Get Updates by Email

26 April 2016

Petrol Stations Must Have Sufficient Fuel

And It's A Law!

Did you know that petrol stations must have sufficient fuel? If they run out of fuel supply, they must order more. This may not be a big thing in Kuala Lumpur, but imagine what happens in the more remote areas of the country! The scenario goes like this: Petrol prices are falling (they have been falling for a few months), and it's the last day of the month, maybe half a day to the next month. The petrol station owner is sorely tempted not to refill his station because he knows, if he orders fuel today, and fills his tanks, within 12 hours the oil in the storage tanks would be worth less than he paid for them. Because oil prices are falling, whatever he pays for oil today is more than what he would pay tomorrow (i.e. the next month).

So should the petrol station refill? In Kuala Lumpur and the Klang Valley in general (including Petaling Jaya), it might not be an issue. Just drive ten minutes and voila! There's another petrol station. But let's imagine that you're in some remote town in Sarawak (where there is an election going on right now). You go to your regular petrol station, and you see a signboard saying, "SORRY NO PETROL. COME BACK TOMORROW." You try to figure out where the next nearest petrol station is. It's about an hour away, not very far by Sarawakian terms. (Correct me if I'm wrong) Your car is nearly out of petrol and you believe that you won't make it to the next station. You might not even manage to cover half the distance to the next station. Now, would you think that that "sorry no petrol" is a good excuse? I do not think so. It is only a convenient excuse for the petrol station owner to say, "I've run out of petrol. Come back in 24 hours, when petrol is cheaper, so that I don't need to refill with more expensive petrol." And so you pull up a chair at the petrol station, and sit down to wait. It's only 12 hours to the refill....

RM1 Million or Three Months

On 1st February 2015, the Borneo Post reported as follows:
KUCHING: A petrol station in Bintulu was found to have violated its licence conditions under the Ministry of Domestic Trade, Cooperatives and Consumerism Act Section 21(1).
According to KPDNKK Sarawak deputy director and enforcement chief officer Abdul Hafidz A Rahim, the station failed to ensure that the fuel supply was sufficient and constantly available to its customers.
“We will take stern action against this petrol station in Bintulu which deliberately did not place an order for more fuel despite exhausting its fuel supply since 3pm yesterday (Saturday).
“An investigation will be carried out and if found guilty, the maximum penalty for this offense is RM1 million or three months in prison,” he said in a press statement today.
(Source: Borneo Post Online, 1st February 2015. Petrol station faces stern action)

So the maximum fine is RM1 million, or three months in prison. It sounds impressive.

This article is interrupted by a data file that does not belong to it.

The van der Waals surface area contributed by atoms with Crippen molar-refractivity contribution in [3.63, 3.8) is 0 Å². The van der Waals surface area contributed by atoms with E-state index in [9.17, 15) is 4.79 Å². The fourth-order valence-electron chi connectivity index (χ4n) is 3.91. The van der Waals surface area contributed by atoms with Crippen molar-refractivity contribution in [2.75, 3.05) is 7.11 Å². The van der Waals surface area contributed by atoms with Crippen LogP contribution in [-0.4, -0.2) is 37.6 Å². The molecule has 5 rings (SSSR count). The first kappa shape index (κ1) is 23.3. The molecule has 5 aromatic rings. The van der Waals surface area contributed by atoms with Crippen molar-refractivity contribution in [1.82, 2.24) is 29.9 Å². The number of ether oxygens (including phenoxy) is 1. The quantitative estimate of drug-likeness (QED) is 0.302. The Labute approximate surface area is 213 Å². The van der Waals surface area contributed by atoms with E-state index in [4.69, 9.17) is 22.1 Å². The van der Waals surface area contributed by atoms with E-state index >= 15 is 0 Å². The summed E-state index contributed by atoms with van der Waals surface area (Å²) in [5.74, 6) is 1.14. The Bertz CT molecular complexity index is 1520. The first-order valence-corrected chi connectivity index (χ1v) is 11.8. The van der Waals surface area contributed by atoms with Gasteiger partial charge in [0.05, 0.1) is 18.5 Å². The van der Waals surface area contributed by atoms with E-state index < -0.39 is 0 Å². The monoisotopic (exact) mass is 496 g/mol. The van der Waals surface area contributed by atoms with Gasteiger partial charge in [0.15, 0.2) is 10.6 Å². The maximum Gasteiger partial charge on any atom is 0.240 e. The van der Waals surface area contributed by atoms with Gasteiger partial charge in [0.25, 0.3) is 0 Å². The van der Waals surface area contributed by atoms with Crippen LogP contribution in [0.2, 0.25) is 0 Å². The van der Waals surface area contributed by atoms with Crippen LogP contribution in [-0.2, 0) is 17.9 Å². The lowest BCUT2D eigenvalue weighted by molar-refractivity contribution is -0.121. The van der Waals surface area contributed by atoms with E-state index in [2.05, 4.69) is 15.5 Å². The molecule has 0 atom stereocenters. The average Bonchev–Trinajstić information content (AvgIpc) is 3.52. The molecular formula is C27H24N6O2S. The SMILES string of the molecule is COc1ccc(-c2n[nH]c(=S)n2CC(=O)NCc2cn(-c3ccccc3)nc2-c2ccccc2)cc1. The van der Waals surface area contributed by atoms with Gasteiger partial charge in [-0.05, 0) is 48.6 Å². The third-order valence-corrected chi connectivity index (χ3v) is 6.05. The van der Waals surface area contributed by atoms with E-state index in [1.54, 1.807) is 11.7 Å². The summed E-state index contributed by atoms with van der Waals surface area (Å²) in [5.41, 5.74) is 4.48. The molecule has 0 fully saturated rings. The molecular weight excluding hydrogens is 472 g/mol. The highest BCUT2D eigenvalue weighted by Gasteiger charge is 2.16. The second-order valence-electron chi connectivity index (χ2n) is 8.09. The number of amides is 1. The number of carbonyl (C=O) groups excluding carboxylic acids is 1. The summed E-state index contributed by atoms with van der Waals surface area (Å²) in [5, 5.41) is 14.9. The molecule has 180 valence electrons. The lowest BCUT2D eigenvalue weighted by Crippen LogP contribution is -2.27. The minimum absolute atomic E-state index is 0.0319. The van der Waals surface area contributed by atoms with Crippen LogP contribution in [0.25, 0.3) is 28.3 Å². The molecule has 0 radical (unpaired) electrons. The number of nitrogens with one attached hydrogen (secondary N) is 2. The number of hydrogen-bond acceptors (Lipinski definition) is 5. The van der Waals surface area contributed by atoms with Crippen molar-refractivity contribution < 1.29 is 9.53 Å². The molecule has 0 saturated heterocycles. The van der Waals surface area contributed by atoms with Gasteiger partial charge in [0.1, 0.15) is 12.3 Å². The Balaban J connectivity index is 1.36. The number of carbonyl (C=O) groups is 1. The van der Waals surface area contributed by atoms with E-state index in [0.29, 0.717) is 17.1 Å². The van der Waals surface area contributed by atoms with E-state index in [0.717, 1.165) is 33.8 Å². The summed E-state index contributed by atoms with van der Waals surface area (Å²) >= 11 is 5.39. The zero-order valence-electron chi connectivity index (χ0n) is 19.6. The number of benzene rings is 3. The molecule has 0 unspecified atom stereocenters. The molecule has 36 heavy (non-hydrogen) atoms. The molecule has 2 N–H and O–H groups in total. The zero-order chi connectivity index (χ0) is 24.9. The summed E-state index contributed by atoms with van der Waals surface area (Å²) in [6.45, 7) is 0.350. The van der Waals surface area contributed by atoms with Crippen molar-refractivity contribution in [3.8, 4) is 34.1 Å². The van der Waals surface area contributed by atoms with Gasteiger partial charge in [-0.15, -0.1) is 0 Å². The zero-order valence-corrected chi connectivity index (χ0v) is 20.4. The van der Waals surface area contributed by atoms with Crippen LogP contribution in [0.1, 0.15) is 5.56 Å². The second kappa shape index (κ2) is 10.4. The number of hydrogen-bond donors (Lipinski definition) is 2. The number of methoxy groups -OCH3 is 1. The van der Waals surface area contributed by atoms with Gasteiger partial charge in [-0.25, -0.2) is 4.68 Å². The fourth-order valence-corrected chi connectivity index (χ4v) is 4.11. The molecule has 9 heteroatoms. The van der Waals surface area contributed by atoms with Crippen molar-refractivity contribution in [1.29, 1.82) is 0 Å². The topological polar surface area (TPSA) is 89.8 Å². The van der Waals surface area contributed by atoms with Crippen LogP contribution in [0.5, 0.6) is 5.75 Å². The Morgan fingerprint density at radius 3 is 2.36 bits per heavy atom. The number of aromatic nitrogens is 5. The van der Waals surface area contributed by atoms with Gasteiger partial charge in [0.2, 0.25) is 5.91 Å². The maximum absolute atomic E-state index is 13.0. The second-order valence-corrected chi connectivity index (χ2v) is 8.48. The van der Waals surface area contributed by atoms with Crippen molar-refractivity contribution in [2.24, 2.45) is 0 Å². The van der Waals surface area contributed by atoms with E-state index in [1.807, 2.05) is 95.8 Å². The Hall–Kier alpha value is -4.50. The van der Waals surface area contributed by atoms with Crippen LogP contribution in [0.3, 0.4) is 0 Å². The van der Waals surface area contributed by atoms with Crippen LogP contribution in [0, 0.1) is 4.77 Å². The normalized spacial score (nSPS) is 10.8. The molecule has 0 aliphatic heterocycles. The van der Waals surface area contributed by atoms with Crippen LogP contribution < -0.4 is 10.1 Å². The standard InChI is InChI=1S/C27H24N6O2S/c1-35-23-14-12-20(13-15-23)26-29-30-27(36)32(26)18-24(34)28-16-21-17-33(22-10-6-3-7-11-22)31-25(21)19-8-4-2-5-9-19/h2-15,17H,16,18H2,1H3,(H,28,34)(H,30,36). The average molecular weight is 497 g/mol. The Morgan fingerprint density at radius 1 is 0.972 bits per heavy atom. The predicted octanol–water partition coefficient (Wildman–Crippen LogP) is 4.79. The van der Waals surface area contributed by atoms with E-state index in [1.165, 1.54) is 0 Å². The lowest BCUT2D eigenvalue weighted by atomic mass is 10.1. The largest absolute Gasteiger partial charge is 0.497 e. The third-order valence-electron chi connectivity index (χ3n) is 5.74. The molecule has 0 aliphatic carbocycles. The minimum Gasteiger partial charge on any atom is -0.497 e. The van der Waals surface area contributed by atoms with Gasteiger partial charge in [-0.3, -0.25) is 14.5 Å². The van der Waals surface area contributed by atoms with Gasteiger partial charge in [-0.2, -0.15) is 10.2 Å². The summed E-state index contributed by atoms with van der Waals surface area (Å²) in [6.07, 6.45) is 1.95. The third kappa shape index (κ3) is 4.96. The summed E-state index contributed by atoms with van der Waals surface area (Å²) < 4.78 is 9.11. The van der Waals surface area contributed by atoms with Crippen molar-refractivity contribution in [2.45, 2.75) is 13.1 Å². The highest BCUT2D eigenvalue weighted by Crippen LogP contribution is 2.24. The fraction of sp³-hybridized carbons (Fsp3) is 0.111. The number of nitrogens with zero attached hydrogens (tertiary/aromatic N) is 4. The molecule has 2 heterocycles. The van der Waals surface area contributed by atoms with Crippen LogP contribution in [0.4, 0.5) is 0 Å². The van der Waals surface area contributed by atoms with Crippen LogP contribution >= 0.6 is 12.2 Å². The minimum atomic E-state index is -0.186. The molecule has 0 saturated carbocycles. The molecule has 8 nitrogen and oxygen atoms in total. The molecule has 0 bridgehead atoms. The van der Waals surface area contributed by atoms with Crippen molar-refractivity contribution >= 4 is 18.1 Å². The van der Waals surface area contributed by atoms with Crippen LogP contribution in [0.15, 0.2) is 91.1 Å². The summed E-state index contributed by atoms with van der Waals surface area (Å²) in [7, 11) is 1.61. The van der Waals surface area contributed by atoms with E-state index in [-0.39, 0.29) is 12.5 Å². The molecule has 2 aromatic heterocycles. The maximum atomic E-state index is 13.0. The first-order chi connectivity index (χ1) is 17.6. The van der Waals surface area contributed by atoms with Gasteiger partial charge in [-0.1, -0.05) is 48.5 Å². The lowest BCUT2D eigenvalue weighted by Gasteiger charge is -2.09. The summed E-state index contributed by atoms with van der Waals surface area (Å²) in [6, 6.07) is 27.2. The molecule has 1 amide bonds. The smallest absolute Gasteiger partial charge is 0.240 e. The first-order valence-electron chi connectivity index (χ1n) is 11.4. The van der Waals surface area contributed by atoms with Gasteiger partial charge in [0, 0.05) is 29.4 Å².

But in reality, the maximum punishment is not often meted out. Being the "maximum", it is reserved for serious cases. I believe that we should ask ourselves, instead, what the minimum punishment is. What is the minimum fine? And what is the minimum prison time?

The KPDNKK were in Kuching last year looking at petrol stations. If your petrol station is half full, or half empty, you're doing all right. If your petrol station is completely empty, you're in big trouble!

Internet of Things To The Rescue?

Of late, Internet of Things, or more popularly called "IoT", has become a big thing. The promise is that machines, with intelligent sensors, coupled with 24/7 Internet access, will be able to automate many things. A common example is office printers. Many people print until the printer cartridges are empty. When the user realizes that the cartridge has been drained to the last drop, he goes to the shop to buy a new one. In the meantime, the printer cannot be used until the printer has been fitted with a new cartridge. If the user delays in going to the shop, the printer is offline and unusable for the duration of the delay. With today's fast-paced world, it's highly likely that the user will not be able to go out immediately to buy a new cartridge. ("Drop everything, let's go! No?") Even with e-commerce, it takes time for an order to be placed online, processed, packed, and delivered. Two days might be enough, but it's two days too long.

But with the Internet of Things, the story of the printer and its unhappy, unproductive user becomes transformed into a fairytale. With an IoT-enabled printer, it can sense when the printer cartridge is about to run out of ink or toner. It can sense when the drum is about to go bust. And it can connect to the Internet, make an order on behalf of its user, and send an email notification to the user as it does so. Two days later, the printer cartridge is spent, and the printer stops working. But only for 5 minutes, because a replacement cartridge is on standby.

Imagine if we had that kind of technology for petrol stations. Before the petrol station runs out of petrol, the intelligent sensor detects an impending shortage. The smart computer chip in the petrol station starts talking to the server in the petrol supplier's office. "Send me some fuel," it says, "before I am empty. Fill me again, and I will be full. I want to serve the Malaysian public." And so, an order is made electronically, and two days later, just as the petrol runs out in the petrol station, there is a delivery truck, with a tanker full of oil. A smart looking man steps out and says to the astonished petrol station owner, "We're here with your refill!"

And that's how you prevent petrol stations from running out of fuel.